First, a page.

The New York Times could barely hide its excitement in the full-page lead slot of Tuesday’s National section: “Could This Be the Year Georgia Flips Blue?” (Don’t bother waiting for the Times headline, “Could This Be the Year Minnesota Flips Red?”) Plus, the long awaited return of Jon Ossoff!
Reporter Astead Herndon began with a quip about Atlanta’s luckless sports teams, then pivoted to another group of beloved underdogs from Georgia: The Democrats?
Georgia Democrats, long a source of hope for the national party, are seeking to avoid a similar reputation. In 2016, prominent supporters of Hillary Clinton’s presidential campaign infamously crowed about a changing electoral map that made Georgia winnable for Democrats, only to lose the state and the election.
The following year, Democrats watched an expensive special congressional election slip through their fingers. And the year after that, Stacey Abrams, a former State House minority leader, captured national attention and drove record turnout but lost the race for governor to Brian Kemp, a Republican who has stuck close to President Trump since his election.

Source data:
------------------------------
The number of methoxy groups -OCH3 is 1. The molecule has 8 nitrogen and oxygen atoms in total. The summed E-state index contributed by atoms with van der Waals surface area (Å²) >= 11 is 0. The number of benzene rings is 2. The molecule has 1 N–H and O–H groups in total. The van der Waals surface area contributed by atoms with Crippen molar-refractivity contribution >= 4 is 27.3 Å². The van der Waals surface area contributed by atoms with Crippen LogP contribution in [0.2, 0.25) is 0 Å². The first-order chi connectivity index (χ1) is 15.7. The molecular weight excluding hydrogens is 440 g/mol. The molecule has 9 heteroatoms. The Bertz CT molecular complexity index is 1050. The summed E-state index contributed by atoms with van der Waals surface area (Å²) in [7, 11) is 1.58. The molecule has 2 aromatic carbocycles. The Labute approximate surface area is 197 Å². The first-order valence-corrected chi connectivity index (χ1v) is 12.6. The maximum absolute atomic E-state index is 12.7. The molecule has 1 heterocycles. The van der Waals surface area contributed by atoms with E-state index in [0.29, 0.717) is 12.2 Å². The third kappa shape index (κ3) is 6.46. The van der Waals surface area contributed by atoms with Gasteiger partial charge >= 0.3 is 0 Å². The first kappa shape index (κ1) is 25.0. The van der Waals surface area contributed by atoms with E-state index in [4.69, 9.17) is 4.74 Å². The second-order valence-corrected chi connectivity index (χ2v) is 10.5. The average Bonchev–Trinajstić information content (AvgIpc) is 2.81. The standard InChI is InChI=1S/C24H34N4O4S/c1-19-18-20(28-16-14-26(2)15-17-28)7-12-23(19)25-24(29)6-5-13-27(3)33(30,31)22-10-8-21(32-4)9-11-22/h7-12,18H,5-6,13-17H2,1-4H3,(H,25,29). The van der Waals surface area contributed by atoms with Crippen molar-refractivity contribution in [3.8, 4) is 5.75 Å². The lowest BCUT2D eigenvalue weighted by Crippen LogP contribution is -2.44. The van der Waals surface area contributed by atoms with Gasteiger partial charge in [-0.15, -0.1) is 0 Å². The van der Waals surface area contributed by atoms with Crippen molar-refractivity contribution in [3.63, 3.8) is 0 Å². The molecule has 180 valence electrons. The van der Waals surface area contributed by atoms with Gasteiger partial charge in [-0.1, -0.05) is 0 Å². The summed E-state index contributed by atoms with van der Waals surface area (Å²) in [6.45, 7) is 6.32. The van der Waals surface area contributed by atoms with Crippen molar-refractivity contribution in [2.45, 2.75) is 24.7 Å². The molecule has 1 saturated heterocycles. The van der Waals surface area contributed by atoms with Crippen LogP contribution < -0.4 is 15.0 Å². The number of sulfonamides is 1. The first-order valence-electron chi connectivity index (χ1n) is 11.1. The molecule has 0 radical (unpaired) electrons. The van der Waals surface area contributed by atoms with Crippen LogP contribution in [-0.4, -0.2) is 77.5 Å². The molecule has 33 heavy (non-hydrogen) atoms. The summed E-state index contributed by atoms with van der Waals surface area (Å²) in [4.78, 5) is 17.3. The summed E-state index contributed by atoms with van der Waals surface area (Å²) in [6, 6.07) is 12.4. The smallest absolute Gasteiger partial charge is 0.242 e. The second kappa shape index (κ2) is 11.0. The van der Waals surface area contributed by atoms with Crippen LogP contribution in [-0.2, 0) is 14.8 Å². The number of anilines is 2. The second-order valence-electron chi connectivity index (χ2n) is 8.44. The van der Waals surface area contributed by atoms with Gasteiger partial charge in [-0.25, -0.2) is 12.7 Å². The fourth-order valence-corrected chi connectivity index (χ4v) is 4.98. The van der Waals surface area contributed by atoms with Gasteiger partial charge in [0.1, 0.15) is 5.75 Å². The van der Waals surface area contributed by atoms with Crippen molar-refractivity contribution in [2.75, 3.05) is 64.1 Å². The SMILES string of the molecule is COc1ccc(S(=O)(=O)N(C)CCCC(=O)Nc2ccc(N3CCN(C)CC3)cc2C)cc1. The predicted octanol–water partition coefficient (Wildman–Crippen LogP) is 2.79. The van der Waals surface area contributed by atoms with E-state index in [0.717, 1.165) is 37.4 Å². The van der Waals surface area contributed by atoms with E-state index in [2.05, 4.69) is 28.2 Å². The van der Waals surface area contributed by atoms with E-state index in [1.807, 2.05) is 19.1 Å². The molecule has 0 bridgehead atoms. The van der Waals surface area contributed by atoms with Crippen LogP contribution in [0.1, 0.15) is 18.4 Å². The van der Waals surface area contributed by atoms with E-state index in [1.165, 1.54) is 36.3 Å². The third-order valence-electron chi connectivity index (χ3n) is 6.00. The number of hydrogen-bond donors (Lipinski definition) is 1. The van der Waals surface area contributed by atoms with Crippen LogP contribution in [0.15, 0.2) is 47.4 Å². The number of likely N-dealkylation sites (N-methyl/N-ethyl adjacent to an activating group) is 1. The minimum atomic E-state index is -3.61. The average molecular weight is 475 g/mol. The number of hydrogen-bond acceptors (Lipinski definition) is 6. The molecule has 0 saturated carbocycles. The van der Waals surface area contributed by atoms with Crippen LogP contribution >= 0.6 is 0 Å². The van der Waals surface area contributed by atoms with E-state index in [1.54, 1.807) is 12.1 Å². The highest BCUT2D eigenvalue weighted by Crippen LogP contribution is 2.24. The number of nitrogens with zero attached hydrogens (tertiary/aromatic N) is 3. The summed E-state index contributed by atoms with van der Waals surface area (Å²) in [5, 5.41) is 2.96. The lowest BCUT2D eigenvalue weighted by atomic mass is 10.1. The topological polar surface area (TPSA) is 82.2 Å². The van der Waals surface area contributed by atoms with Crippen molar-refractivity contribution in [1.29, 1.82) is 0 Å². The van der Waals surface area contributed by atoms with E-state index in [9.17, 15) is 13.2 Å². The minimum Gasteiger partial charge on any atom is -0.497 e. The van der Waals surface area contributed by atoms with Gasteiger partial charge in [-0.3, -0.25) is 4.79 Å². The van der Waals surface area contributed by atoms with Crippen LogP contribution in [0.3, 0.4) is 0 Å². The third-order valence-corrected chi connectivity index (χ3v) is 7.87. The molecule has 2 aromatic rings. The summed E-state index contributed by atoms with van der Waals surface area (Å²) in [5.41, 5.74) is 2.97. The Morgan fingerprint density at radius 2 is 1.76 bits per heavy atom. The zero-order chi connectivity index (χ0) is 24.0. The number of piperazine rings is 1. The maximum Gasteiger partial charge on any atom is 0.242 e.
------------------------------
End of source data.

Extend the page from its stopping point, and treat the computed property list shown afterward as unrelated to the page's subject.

But now, with two Senate seats in play and Mr. Trump on the ballot in November, Georgia Democrats are telling anyone who will listen: This time, it’s real.
Commentator Erick Erickson thinks he’d heard this from the Times before. The paper certainly has a history of squinting to glimpse possible Democratic victories in this red state that never actually come to pass, losses which are subsequently blamed on vote fraud and-or racism.
The dream scenario, which would include presidential and Senate victories but also wins in the state Legislature, could upend the balance of power in Washington and provide a road map for other Southern Democrats, who are seeking to make gains after years of being shut out.
On Tuesday, Democrats will choose from seven candidates in the race against an incumbent Republican, Senator David Perdue....
The favorite Tuesday is Jon Ossoff, 33, who lost the closely watched special election in 2017 and has returned to seek higher office. He earned the endorsement of Representative John Lewis, the civil rights icon.
If you remember Ossoff's name, it’s because the paper tried and failed to push him over the finish line in a 2017 special congressional election.
Herndon had the Democratic spin down pat.
All told, Georgia Democrats see 2020 as a culmination of years of planning, arguing that their previous electoral shortcomings were not failures but building blocks....
Unfortunately, those pesky Republicans refuse to roll over and concede.
But as Georgia Democrats know better than most, the state’s Republicans will not go quietly. Both Senate races will be flush with money and have attracted the interest of Mr. Trump’s administration.
Republicans also oversee the state’s elections, and they have repeatedly been accused of voter suppression tactics; they have closed polling locations in Democratic areas and purged thousands from the voter rolls.
Wednesday’s follow-up election coverage focused on bitterness over voting problems in some Georgia counties.